In Game 2, the Sens were incensed that the timekeeper in New Jersey started the clock late on a faceoff in the Devils’ end with 2.7 seconds left in the first period, allowing time for Sergei Brylin to give his team a 2-0 lead with 0.2 of a second left in the period.
That was put down to human error.
In Game 3 on Monday night in Ottawa, the Devils were upset that Mike Fisher clipped goalie Martin Brodeur’s skate while passing in front of the crease just before Tom Preissing broke a 0-0 tie at 4:46 of the third period of a 2-0 win.
But both teams put the incidents behind them on Tuesday.
Brodeur felt the goal should have been waived off due to goaltender interference, but he said “These things happen in every series in the NHL. (Controversial) decisions are made. Errors are part of the game. We all make them. You have to turn the page.”
Ottawa coach Bryan Murray agreed.
“I always believed these things balance out,” said Murray. “We just hope that over time, they work themselves out and the best team wins a series.”
Strike threat – If a sixth game is necessary in the Ottawa-New Jersey series, it could be disrupted by a strike by workers at Scotiabank Place.
The 61 arena workers, including the Zamboni drivers, are demanding improved working conditions and a raise in their $10 per hour salaries.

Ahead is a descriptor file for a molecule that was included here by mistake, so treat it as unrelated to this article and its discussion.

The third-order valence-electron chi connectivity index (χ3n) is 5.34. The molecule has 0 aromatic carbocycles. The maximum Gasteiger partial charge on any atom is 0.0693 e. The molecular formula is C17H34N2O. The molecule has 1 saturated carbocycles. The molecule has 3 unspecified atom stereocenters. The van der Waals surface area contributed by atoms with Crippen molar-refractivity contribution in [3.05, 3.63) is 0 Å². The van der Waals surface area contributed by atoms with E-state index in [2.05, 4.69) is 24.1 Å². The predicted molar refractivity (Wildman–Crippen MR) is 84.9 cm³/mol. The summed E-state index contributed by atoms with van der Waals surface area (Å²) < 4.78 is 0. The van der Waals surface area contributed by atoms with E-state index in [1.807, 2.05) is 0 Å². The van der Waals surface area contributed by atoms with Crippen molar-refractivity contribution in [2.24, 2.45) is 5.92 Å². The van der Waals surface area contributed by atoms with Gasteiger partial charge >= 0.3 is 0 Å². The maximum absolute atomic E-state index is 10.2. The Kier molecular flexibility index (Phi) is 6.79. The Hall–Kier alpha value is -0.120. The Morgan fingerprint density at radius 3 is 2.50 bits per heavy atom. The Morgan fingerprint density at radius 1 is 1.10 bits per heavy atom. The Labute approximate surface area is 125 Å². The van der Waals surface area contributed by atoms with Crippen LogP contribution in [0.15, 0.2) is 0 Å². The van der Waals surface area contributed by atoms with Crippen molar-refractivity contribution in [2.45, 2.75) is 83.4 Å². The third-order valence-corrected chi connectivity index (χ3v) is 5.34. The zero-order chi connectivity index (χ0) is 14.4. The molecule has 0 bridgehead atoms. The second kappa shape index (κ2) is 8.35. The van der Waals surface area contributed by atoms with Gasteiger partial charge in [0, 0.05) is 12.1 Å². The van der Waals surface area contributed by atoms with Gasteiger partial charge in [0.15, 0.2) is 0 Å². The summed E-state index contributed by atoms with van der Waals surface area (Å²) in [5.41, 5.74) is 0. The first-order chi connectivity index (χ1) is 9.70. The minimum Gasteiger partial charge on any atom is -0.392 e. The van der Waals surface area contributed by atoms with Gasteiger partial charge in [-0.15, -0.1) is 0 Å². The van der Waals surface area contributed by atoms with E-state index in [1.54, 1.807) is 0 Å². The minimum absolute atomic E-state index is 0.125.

This week, the workers voted by 86 per cent to strike. They will be in legal position to walk out on May 7 – the day of a potential Game 6. Ottawa leads the best-of-seven series 2-1 going into Game 4 on Wednesday.
If Ottawa advances and the strike goes on, it could also affect games in later rounds of the playoffs.
The rink staff have been certified with the Canadian Union of Public Employees (CUPE) for a year, but have yet to negotiate an agreement with the arena operator, Capital Sports Properties Inc.
“Our members don’t want a strike to disrupt our hockey and other entertainment – we’re fans too,” said union representative Andy Mele. “What we need is a fair contract.”
The workers prepare the arena for hockey games, concerts and other events and provide maintenence, including ice resurfacing.
A union statement said a strike “could affect. . . hockey playoffs and other scheduled entertainment.”